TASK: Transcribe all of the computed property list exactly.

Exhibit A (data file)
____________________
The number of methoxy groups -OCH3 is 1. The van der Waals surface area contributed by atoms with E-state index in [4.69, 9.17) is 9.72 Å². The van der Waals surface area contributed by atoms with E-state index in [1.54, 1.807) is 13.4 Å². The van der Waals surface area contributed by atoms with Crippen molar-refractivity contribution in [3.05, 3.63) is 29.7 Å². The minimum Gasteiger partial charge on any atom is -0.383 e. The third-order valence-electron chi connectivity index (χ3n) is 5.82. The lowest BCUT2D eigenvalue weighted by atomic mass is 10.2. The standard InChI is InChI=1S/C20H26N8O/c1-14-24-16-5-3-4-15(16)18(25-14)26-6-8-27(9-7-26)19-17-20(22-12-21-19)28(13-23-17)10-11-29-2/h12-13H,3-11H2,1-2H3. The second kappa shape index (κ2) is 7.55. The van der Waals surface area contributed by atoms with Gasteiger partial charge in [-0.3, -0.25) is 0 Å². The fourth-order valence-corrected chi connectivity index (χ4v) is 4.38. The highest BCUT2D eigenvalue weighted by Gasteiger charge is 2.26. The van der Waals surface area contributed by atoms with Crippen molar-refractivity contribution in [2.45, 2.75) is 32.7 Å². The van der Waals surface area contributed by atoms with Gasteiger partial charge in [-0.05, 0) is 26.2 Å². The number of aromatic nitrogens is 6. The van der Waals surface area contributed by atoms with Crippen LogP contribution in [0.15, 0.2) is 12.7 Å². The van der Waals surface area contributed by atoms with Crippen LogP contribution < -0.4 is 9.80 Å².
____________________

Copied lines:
The number of methoxy groups -OCH3 is 1. The van der Waals surface area contributed by atoms with E-state index in [4.69, 9.17) is 9.72 Å². The van der Waals surface area contributed by atoms with E-state index in [1.54, 1.807) is 13.4 Å². The van der Waals surface area contributed by atoms with Crippen molar-refractivity contribution in [3.05, 3.63) is 29.7 Å². The minimum Gasteiger partial charge on any atom is -0.383 e. The third-order valence-electron chi connectivity index (χ3n) is 5.82. The lowest BCUT2D eigenvalue weighted by atomic mass is 10.2. The standard InChI is InChI=1S/C20H26N8O/c1-14-24-16-5-3-4-15(16)18(25-14)26-6-8-27(9-7-26)19-17-20(22-12-21-19)28(13-23-17)10-11-29-2/h12-13H,3-11H2,1-2H3. The second kappa shape index (κ2) is 7.55. The van der Waals surface area contributed by atoms with Gasteiger partial charge in [-0.3, -0.25) is 0 Å². The fourth-order valence-corrected chi connectivity index (χ4v) is 4.38. The highest BCUT2D eigenvalue weighted by Gasteiger charge is 2.26. The van der Waals surface area contributed by atoms with Crippen molar-refractivity contribution in [2.45, 2.75) is 32.7 Å². The van der Waals surface area contributed by atoms with Gasteiger partial charge in [-0.05, 0) is 26.2 Å². The number of aromatic nitrogens is 6. The van der Waals surface area contributed by atoms with Crippen LogP contribution in [0.15, 0.2) is 12.7 Å². The van der Waals surface area contributed by atoms with Crippen LogP contribution < -0.4 is 9.80 Å².